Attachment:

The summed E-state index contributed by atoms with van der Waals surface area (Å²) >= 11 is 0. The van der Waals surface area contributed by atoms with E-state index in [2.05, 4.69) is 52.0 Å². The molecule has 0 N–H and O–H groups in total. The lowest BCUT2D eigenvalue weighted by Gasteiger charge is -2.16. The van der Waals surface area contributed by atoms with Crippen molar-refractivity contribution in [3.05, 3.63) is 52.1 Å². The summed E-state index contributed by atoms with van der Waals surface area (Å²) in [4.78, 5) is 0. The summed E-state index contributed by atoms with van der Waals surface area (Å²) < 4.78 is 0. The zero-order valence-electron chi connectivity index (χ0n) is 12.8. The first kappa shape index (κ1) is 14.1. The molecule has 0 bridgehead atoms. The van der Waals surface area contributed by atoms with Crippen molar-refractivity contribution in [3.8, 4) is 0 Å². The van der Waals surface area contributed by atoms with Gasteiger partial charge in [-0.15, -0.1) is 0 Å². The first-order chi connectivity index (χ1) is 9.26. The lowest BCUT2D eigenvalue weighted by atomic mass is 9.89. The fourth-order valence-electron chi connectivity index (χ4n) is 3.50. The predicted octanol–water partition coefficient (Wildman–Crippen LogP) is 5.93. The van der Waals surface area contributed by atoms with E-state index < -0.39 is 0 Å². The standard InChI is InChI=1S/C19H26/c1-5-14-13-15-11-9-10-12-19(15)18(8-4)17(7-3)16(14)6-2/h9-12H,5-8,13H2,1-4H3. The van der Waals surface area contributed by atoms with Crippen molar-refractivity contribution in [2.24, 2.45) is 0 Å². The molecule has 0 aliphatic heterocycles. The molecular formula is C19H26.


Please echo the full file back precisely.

The summed E-state index contributed by atoms with van der Waals surface area (Å²) >= 11 is 0. The van der Waals surface area contributed by atoms with E-state index in [2.05, 4.69) is 52.0 Å². The molecule has 0 N–H and O–H groups in total. The lowest BCUT2D eigenvalue weighted by Gasteiger charge is -2.16. The van der Waals surface area contributed by atoms with Crippen molar-refractivity contribution in [3.05, 3.63) is 52.1 Å². The summed E-state index contributed by atoms with van der Waals surface area (Å²) in [4.78, 5) is 0. The summed E-state index contributed by atoms with van der Waals surface area (Å²) < 4.78 is 0. The zero-order valence-electron chi connectivity index (χ0n) is 12.8. The first kappa shape index (κ1) is 14.1. The molecule has 0 bridgehead atoms. The van der Waals surface area contributed by atoms with Crippen molar-refractivity contribution in [3.8, 4) is 0 Å². The van der Waals surface area contributed by atoms with Gasteiger partial charge in [-0.15, -0.1) is 0 Å². The first-order chi connectivity index (χ1) is 9.26. The lowest BCUT2D eigenvalue weighted by atomic mass is 9.89. The fourth-order valence-electron chi connectivity index (χ4n) is 3.50. The predicted octanol–water partition coefficient (Wildman–Crippen LogP) is 5.93. The van der Waals surface area contributed by atoms with E-state index < -0.39 is 0 Å². The standard InChI is InChI=1S/C19H26/c1-5-14-13-15-11-9-10-12-19(15)18(8-4)17(7-3)16(14)6-2/h9-12H,5-8,13H2,1-4H3. The van der Waals surface area contributed by atoms with Crippen molar-refractivity contribution in [2.24, 2.45) is 0 Å². The molecule has 0 aliphatic heterocycles. The molecular formula is C19H26.